I never understand people who disdain the notion of learning another language, a second or third tongue. It has opened doors to me professionally and personally, allowing me to make friendships that would have been otherwise impossible, like those with Mila (Brazilian) and Yasuro (Japanese), who shared that glorious fellowship in Paris. I don’t speak Portuguese or Japanese, but we all got along famously in our second shared language.

I lived in Mexico for four months when I was 14, and quickly learned two new adjectives, often hissed suggestively at me by men on the street or the bus: fuerita and juerita. (Little foreigner and little blondie.) I had an older, fatter friendย  — she was fuerota/juerota.

Of course, trying to communicate in another tongue means making some delicious mistakes.

In French, the verb baiser can to kiss or to have sex with. The meanings of words, in Spanish, can change significantly from one country to another — so coger (to physically pick up, one meaning) can also mean to have sex with. Yes, I’d like you to have sex with that chair, please!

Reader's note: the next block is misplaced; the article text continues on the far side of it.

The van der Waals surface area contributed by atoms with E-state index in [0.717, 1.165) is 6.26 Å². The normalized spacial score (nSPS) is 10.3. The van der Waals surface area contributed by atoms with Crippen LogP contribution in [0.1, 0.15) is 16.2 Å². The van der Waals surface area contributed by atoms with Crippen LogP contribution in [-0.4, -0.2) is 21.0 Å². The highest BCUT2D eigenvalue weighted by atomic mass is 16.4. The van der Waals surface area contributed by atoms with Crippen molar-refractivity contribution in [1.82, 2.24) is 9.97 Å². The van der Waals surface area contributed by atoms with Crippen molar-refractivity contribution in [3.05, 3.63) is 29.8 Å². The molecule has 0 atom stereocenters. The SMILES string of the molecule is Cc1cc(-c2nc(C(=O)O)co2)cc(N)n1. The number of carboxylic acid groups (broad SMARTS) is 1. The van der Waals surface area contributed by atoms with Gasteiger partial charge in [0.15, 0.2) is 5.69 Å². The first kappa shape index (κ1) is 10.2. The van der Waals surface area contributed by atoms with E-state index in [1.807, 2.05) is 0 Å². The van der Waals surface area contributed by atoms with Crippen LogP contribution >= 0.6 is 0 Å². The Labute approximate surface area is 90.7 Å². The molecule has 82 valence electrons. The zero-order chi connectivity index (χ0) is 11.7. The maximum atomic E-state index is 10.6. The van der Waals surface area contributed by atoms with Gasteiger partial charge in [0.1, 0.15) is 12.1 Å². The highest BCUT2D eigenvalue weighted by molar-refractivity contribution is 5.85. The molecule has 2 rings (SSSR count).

You can imagine…

My mother, traveling for years alone through Latin America, once declared passionately that she had many toilets! (Tengo muchos excusados...meaning, she thought, “reasons.”)

Do you speak several languages?

Which ones?

When and where do you use them? Why did you learn them?


31 thoughts on “Would you please have sex with that chair?

  1. I only know English and Spanish. I’d like to learn either Cantonese or Mandarin so I could say I could speak with most folks on this planet, but then I start thinking about Hindu, French, German, etc and my head wants to explode.

  2. I enjoyed growing up 8 miles from Canada because of this… Sesame Street in French and English was required in our house. To this day, beginning French throws me at the feet of my mother, licking pudding spatulas and wondering about that neighboring country of ours where gas was cheaper!

    Today, after living and working in Europe and paying out the nose for Goethe Insitut training, I am fluent in German. Living now next to the Mexican border, I know how to get along in garden variety Spanish… so to speak… and my gardner appreciates my attempts. But, I do get us along fairly well allthemorefor trying, across the border. Thanks for the thoughts. Renee